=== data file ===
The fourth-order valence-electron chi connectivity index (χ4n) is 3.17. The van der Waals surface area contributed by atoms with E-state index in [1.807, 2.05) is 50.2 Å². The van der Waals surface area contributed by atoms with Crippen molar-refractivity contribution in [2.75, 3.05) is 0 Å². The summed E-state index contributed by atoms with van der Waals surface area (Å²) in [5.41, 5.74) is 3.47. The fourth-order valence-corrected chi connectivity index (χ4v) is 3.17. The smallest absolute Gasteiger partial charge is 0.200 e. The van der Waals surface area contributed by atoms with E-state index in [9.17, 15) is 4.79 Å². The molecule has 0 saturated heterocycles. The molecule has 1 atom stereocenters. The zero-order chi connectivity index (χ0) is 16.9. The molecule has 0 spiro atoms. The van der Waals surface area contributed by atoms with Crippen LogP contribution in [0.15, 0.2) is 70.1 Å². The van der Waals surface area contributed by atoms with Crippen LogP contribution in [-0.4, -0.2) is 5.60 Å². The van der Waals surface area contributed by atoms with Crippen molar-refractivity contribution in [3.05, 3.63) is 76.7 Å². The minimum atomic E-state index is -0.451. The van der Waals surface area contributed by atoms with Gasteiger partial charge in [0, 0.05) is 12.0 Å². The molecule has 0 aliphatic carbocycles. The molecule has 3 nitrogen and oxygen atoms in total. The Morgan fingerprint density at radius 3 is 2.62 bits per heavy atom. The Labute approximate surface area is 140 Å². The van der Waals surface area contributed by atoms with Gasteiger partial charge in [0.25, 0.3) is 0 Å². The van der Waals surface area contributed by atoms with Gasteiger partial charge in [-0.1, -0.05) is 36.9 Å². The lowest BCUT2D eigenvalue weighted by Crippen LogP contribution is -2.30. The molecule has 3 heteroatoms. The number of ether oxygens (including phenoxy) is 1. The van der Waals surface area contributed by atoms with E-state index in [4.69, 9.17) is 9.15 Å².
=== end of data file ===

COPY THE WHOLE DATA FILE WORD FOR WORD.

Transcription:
The fourth-order valence-electron chi connectivity index (χ4n) is 3.17. The van der Waals surface area contributed by atoms with E-state index in [1.807, 2.05) is 50.2 Å². The van der Waals surface area contributed by atoms with Crippen molar-refractivity contribution in [2.75, 3.05) is 0 Å². The summed E-state index contributed by atoms with van der Waals surface area (Å²) in [5.41, 5.74) is 3.47. The fourth-order valence-corrected chi connectivity index (χ4v) is 3.17. The smallest absolute Gasteiger partial charge is 0.200 e. The van der Waals surface area contributed by atoms with E-state index in [9.17, 15) is 4.79 Å². The molecule has 0 saturated heterocycles. The molecule has 1 atom stereocenters. The zero-order chi connectivity index (χ0) is 16.9. The molecule has 0 spiro atoms. The van der Waals surface area contributed by atoms with Crippen LogP contribution in [0.15, 0.2) is 70.1 Å². The van der Waals surface area contributed by atoms with Crippen LogP contribution in [-0.4, -0.2) is 5.60 Å². The van der Waals surface area contributed by atoms with Crippen molar-refractivity contribution in [3.05, 3.63) is 76.7 Å². The minimum atomic E-state index is -0.451. The van der Waals surface area contributed by atoms with Gasteiger partial charge in [0, 0.05) is 12.0 Å². The molecule has 0 aliphatic carbocycles. The molecule has 3 nitrogen and oxygen atoms in total. The Morgan fingerprint density at radius 3 is 2.62 bits per heavy atom. The Labute approximate surface area is 140 Å². The van der Waals surface area contributed by atoms with Gasteiger partial charge in [0.25, 0.3) is 0 Å². The van der Waals surface area contributed by atoms with Gasteiger partial charge in [-0.1, -0.05) is 36.9 Å². The lowest BCUT2D eigenvalue weighted by Crippen LogP contribution is -2.30. The molecule has 3 heteroatoms. The number of ether oxygens (including phenoxy) is 1. The van der Waals surface area contributed by atoms with E-state index in [4.69, 9.17) is 9.15 Å².